Let me ask you a question: what emotions did you experience today? Were you happy? Sad? Frustrated or anxious? Recalling your emotions from the last 24 hours is pretty easy but what about yesterday? Or last Friday? It starts to be a bit hard. What if I’m asking you about last month?
Emotions affect us every minute and every second. When you feel anxious at work, you’re more likely to make mistakes and it’s harder to come up with great ideas. When you’re frustrated for unknown reasons, you lose motivation and would just like to lie on your bed doing nothing. When you’re angry with someone, you unconsciously treat others angrily too. Losing track of emotions means losing track of all these. You’ll never know the reasons and patterns and hence never be to solve the issues and improve the situation.
Emotions should be approached like money
People treat money with so much importance yet they can be so dismissive of their emotions and how they affect them. When we have less money than we’d like, we’ll automatically tune our spending and keep track of where it’s going and how much we have – adapting our spending habits accordingly. In other words, if one doesn’t keep track then there’s no way to tune and improve it.
This is how emotions should be approached. By putting the same importance on how we feel, acknowledging why we feel a certain way and what’s caused it, we’re able to tune better into identifying and handling emotions in a more positive way.
3 things to mark down every day
Throughout any given day, write down the following:
Your general emotion of the day
The events of the day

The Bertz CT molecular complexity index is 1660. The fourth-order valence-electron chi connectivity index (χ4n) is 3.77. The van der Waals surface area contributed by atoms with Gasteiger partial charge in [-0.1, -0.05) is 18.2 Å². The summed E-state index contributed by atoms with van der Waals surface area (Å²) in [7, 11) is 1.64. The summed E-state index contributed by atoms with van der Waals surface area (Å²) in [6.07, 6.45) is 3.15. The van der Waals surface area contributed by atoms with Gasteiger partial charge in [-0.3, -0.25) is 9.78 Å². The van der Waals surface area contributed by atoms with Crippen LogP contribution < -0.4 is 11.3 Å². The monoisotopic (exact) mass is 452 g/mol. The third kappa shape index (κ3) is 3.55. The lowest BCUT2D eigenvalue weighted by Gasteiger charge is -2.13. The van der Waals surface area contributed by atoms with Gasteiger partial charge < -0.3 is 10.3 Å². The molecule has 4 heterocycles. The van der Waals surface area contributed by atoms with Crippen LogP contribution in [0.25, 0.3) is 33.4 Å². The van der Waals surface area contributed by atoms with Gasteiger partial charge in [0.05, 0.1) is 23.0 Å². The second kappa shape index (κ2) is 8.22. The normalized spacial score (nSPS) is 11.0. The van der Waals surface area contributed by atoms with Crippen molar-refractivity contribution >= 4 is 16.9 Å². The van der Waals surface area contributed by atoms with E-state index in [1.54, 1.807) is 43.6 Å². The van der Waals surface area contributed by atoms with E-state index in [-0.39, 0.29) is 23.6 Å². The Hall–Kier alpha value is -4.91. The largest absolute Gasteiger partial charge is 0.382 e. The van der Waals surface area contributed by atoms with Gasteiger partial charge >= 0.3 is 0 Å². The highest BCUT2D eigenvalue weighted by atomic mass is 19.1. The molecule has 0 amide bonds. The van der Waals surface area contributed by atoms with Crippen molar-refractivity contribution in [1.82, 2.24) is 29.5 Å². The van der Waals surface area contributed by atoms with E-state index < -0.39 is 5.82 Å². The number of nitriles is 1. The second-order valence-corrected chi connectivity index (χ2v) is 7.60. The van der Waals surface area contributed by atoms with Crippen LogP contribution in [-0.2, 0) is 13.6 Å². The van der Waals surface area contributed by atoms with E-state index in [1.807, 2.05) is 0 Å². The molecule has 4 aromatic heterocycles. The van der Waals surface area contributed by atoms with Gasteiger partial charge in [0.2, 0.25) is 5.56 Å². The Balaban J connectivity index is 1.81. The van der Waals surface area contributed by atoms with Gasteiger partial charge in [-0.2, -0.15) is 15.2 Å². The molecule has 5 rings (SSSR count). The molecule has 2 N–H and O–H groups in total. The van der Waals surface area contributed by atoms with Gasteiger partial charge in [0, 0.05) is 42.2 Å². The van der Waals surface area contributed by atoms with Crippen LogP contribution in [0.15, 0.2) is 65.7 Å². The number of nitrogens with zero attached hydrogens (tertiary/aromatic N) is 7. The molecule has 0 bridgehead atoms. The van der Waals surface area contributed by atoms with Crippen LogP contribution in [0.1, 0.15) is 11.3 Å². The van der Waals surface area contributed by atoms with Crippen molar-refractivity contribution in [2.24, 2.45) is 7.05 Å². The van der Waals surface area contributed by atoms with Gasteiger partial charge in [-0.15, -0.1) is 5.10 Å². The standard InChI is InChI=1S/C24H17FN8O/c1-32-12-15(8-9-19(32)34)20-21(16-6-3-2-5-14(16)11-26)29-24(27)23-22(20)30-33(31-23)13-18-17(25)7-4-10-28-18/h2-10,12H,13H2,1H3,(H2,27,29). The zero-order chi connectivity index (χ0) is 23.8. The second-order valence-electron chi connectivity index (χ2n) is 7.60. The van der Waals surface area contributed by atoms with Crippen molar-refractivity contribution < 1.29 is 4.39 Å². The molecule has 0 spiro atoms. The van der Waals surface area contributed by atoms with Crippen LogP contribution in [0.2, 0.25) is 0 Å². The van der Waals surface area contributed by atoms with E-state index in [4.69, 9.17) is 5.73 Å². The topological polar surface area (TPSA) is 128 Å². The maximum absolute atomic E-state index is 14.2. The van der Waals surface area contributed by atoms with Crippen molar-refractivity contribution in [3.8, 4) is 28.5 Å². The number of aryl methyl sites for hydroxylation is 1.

The link between your emotion and what happened
You’ll notice your emotions fluctuate on different days. This is completely normal. After all, we’re human and it can be difficult to control what happens to us and how we respond to them so it’s important to give yourself a bit of understanding.
Because of this, it’s impossible to always maintain a happy mood so don’t put pressure on yourself to consistently feel positive emotions.
Once you start tracking your moods and the events of the day you can start to see the connections between them. Reviewing your emotions means being able to see what exactly makes you happy, anxious or sad. You might not know rainy days make you sullen before. You might not be aware initiating a greeting to your neighbor can make you feel energetic for the rest of the day until you mark all these down.
You can use excel or mood apps such as Mr Mood which can help you see correlations more clearly. Try it out for a few days but keep it general – try to not rate your mood by the hour as it’s more likely to fluctuate in smaller time frames. Instead rate your overall mood of the day along with the events that occurred.
Over time, although fluctuations still exist, you’ll see your mood is boosted overall as you cultivate more positive experiences and curb negative ones once you identify what they are. Previously bad weather made you feel sad, now you still feel a bit sad but you know how to make fun out of it by staying at home doing things you’ve always wanted to do but postponed. Previously you would only be happy when your manager noticed your efforts and recognized you. Now you realize how important recognition is to you after marking down your mood every day. And you’ve decided to recognize yourself whenever you think you’re worth it, even if no one noticed your efforts.
“If you want to change the visible, first, change the invisible.”
You’ll find that taking care of your invisible emotions actually means taking care of every aspect of your life. That’s the magic.
Article by Brian Lee, Lifehack